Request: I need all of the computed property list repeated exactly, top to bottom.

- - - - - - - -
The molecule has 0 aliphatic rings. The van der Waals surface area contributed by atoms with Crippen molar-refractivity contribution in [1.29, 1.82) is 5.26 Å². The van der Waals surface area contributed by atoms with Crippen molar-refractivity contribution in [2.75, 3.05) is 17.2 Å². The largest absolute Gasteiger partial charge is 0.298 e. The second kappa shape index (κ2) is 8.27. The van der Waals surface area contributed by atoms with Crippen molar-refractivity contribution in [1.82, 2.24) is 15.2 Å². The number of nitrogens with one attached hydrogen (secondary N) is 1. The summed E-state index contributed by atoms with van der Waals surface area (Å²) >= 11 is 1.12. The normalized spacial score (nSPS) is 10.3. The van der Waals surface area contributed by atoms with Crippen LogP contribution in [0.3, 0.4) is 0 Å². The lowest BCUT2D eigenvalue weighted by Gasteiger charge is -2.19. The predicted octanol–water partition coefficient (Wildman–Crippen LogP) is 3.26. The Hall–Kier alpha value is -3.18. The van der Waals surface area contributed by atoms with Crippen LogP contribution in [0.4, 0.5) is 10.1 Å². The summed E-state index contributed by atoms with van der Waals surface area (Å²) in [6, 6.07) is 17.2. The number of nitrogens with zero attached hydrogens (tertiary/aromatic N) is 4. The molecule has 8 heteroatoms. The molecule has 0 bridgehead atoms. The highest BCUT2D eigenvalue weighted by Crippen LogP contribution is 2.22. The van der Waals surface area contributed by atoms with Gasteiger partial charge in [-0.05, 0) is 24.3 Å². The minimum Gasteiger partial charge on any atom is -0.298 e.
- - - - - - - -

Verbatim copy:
The molecule has 0 aliphatic rings. The van der Waals surface area contributed by atoms with Crippen molar-refractivity contribution in [1.29, 1.82) is 5.26 Å². The van der Waals surface area contributed by atoms with Crippen molar-refractivity contribution in [2.75, 3.05) is 17.2 Å². The largest absolute Gasteiger partial charge is 0.298 e. The second kappa shape index (κ2) is 8.27. The van der Waals surface area contributed by atoms with Crippen molar-refractivity contribution in [1.82, 2.24) is 15.2 Å². The number of nitrogens with one attached hydrogen (secondary N) is 1. The summed E-state index contributed by atoms with van der Waals surface area (Å²) >= 11 is 1.12. The normalized spacial score (nSPS) is 10.3. The van der Waals surface area contributed by atoms with Crippen LogP contribution in [0.3, 0.4) is 0 Å². The lowest BCUT2D eigenvalue weighted by Gasteiger charge is -2.19. The predicted octanol–water partition coefficient (Wildman–Crippen LogP) is 3.26. The Hall–Kier alpha value is -3.18. The van der Waals surface area contributed by atoms with Crippen LogP contribution in [0.4, 0.5) is 10.1 Å². The summed E-state index contributed by atoms with van der Waals surface area (Å²) in [6, 6.07) is 17.2. The number of nitrogens with zero attached hydrogens (tertiary/aromatic N) is 4. The molecule has 8 heteroatoms. The molecule has 0 bridgehead atoms. The highest BCUT2D eigenvalue weighted by Crippen LogP contribution is 2.22. The van der Waals surface area contributed by atoms with Gasteiger partial charge in [-0.05, 0) is 24.3 Å². The minimum Gasteiger partial charge on any atom is -0.298 e.